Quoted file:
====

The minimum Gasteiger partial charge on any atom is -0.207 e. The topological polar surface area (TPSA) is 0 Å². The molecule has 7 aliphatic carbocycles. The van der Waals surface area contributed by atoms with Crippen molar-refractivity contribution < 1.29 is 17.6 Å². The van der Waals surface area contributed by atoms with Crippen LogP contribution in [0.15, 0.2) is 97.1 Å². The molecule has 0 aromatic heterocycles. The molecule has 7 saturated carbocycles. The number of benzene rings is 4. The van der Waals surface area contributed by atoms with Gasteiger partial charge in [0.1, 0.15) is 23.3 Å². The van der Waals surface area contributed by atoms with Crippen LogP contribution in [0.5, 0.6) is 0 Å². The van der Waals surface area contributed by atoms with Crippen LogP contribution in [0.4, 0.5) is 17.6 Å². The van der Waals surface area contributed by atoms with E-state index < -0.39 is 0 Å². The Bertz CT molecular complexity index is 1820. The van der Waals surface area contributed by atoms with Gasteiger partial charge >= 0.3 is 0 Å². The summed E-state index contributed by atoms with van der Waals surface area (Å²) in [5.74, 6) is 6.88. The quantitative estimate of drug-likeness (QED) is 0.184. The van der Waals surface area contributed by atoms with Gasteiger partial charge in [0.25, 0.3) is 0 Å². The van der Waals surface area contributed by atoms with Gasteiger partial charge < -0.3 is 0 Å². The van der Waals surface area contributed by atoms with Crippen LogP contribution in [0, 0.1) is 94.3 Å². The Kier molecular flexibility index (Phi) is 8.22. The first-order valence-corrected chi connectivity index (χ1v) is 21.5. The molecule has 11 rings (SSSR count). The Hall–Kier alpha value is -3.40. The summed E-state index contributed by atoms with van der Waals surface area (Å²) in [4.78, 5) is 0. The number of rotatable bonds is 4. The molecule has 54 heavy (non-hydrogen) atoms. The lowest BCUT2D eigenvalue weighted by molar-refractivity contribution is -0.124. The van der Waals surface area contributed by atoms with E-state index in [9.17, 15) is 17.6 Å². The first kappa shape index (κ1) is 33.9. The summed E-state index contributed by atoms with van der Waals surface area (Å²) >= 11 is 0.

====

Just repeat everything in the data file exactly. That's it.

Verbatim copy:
The minimum Gasteiger partial charge on any atom is -0.207 e. The topological polar surface area (TPSA) is 0 Å². The molecule has 7 aliphatic carbocycles. The van der Waals surface area contributed by atoms with Crippen molar-refractivity contribution < 1.29 is 17.6 Å². The van der Waals surface area contributed by atoms with Crippen LogP contribution in [0.15, 0.2) is 97.1 Å². The molecule has 0 aromatic heterocycles. The molecule has 7 saturated carbocycles. The number of benzene rings is 4. The van der Waals surface area contributed by atoms with Gasteiger partial charge in [0.1, 0.15) is 23.3 Å². The van der Waals surface area contributed by atoms with Crippen LogP contribution in [0.5, 0.6) is 0 Å². The van der Waals surface area contributed by atoms with Crippen LogP contribution in [0.4, 0.5) is 17.6 Å². The van der Waals surface area contributed by atoms with E-state index < -0.39 is 0 Å². The Bertz CT molecular complexity index is 1820. The van der Waals surface area contributed by atoms with Gasteiger partial charge >= 0.3 is 0 Å². The summed E-state index contributed by atoms with van der Waals surface area (Å²) in [5.74, 6) is 6.88. The quantitative estimate of drug-likeness (QED) is 0.184. The van der Waals surface area contributed by atoms with Gasteiger partial charge in [0.25, 0.3) is 0 Å². The van der Waals surface area contributed by atoms with Gasteiger partial charge < -0.3 is 0 Å². The van der Waals surface area contributed by atoms with Crippen LogP contribution in [0, 0.1) is 94.3 Å². The Kier molecular flexibility index (Phi) is 8.22. The first-order valence-corrected chi connectivity index (χ1v) is 21.5. The molecule has 11 rings (SSSR count). The Hall–Kier alpha value is -3.40. The summed E-state index contributed by atoms with van der Waals surface area (Å²) in [4.78, 5) is 0. The number of rotatable bonds is 4. The molecule has 54 heavy (non-hydrogen) atoms. The lowest BCUT2D eigenvalue weighted by molar-refractivity contribution is -0.124. The van der Waals surface area contributed by atoms with E-state index in [9.17, 15) is 17.6 Å². The first kappa shape index (κ1) is 33.9. The summed E-state index contributed by atoms with van der Waals surface area (Å²) >= 11 is 0.